In December 2016, the Consumer Financial Protection Bureau produced a study that was useful for the university administrators looking after millions of college students in the United States.
In an annual report to Congress, the agency published an analysis of agreements between credit and debit card issuers and institutes of higher learning—one that included warnings about boilerplate deals enabling banks to ply fees out of students.
“Many general marketing agreements contain features or lack protections that may make them inconsistent with the ‘best financial interests’ of students,” the report warned in boldface text. The agency noted these deals “do not expressly prohibit certain fees,” and stressed that “colleges may negotiate…to include additional key consumer protections.”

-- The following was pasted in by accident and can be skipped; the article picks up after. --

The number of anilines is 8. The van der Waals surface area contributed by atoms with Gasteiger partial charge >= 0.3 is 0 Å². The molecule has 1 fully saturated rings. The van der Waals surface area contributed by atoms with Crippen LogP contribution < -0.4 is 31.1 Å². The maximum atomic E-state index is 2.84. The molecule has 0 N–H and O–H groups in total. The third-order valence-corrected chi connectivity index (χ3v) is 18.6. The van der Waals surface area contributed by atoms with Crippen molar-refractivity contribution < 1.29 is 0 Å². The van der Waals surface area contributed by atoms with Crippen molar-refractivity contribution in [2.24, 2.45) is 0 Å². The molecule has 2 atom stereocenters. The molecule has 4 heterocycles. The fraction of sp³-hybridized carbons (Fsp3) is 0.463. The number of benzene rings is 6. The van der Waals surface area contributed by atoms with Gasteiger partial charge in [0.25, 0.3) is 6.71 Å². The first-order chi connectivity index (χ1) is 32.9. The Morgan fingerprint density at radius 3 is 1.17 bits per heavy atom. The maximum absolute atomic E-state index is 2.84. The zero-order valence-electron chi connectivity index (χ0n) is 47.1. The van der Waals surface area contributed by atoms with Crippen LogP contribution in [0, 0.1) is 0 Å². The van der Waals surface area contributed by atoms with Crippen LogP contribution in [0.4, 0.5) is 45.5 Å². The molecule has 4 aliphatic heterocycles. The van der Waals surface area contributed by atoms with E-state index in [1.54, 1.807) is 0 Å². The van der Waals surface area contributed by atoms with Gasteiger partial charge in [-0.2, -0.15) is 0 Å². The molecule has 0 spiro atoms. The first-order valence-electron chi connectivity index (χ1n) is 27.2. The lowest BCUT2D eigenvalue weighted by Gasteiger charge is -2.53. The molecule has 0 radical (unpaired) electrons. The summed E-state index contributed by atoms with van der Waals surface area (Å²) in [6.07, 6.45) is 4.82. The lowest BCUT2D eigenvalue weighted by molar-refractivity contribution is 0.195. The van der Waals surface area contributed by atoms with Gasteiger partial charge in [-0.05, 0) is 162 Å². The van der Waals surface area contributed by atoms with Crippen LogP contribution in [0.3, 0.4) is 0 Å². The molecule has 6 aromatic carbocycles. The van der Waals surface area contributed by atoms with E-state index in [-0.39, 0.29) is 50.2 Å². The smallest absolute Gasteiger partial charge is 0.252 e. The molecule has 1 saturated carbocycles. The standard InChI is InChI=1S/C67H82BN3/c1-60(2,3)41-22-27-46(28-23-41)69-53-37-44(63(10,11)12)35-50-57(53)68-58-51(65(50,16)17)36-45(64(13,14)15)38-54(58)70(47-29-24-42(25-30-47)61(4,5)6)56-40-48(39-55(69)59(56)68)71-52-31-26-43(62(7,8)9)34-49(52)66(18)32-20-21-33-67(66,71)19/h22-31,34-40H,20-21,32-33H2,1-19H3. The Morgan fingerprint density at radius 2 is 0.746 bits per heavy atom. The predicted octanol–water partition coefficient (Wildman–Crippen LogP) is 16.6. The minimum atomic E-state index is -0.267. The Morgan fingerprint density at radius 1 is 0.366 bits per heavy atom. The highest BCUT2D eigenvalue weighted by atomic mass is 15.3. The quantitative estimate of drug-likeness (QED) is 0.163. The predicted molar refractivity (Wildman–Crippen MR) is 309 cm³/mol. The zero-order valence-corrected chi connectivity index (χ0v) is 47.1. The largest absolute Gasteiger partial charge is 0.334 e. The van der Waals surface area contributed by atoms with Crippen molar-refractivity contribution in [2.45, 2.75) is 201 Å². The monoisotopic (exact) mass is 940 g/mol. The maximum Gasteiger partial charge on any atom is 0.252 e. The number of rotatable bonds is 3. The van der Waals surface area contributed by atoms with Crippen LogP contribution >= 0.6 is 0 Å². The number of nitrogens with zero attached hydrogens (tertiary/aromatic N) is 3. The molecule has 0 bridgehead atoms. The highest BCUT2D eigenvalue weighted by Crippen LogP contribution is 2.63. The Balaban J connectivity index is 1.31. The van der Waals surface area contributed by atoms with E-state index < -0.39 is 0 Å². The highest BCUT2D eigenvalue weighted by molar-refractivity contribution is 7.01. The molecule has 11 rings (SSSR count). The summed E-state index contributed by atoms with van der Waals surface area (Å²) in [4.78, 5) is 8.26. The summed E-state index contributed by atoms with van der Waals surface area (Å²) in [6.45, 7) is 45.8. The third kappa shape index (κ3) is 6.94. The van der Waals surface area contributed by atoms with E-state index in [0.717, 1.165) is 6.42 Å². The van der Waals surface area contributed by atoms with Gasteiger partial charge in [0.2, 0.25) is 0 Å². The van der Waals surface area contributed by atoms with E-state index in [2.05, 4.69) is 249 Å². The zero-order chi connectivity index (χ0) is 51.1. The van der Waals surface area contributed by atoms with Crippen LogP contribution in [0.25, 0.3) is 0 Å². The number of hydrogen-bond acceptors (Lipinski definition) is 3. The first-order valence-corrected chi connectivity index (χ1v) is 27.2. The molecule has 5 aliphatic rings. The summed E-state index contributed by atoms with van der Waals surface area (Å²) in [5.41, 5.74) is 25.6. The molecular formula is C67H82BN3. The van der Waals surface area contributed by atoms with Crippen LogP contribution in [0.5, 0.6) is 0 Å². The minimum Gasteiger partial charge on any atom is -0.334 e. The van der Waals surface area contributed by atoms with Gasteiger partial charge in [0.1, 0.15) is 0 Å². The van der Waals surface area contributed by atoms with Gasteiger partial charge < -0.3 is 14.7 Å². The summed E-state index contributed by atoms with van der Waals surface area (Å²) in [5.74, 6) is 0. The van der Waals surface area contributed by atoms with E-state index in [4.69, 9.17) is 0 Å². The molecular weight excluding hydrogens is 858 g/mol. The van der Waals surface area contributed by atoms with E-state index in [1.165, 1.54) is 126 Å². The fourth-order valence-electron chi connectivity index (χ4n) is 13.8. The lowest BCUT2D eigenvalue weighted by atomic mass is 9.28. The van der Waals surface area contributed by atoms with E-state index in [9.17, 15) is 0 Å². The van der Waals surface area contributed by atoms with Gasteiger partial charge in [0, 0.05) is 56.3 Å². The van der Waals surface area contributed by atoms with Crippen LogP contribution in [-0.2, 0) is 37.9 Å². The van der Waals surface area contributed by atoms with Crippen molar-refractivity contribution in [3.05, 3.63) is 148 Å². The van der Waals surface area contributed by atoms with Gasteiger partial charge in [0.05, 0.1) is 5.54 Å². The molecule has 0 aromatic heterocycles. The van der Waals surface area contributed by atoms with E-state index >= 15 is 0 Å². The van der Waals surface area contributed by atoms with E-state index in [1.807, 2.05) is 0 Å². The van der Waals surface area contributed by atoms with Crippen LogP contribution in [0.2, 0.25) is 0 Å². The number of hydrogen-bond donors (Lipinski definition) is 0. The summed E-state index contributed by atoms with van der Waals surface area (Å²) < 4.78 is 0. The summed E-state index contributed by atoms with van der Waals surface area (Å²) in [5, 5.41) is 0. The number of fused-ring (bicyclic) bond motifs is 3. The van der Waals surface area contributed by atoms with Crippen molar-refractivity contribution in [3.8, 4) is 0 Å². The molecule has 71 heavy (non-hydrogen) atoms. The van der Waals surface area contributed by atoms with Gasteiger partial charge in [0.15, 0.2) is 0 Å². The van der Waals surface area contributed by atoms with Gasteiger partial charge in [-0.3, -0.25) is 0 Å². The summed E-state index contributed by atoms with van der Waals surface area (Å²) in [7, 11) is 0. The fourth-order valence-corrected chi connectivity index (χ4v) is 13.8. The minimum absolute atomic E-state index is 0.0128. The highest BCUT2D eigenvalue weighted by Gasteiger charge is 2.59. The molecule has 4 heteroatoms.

Since the Trump administration took power, however—under the leadership of interim CFPB Director Mick Mulvaney—the tenor of the report changed drastically. Last year’s version, published in January 2018, reads more like it was written the night before. The paper has updated quantitative data, little qualitative analysis and no discussion of overdraft charges.
A university that takes a hands-off approach to debit and credit card deals could see its student body incur “hundreds of thousands of dollars in fees per year,” according to the 2016 version of the report.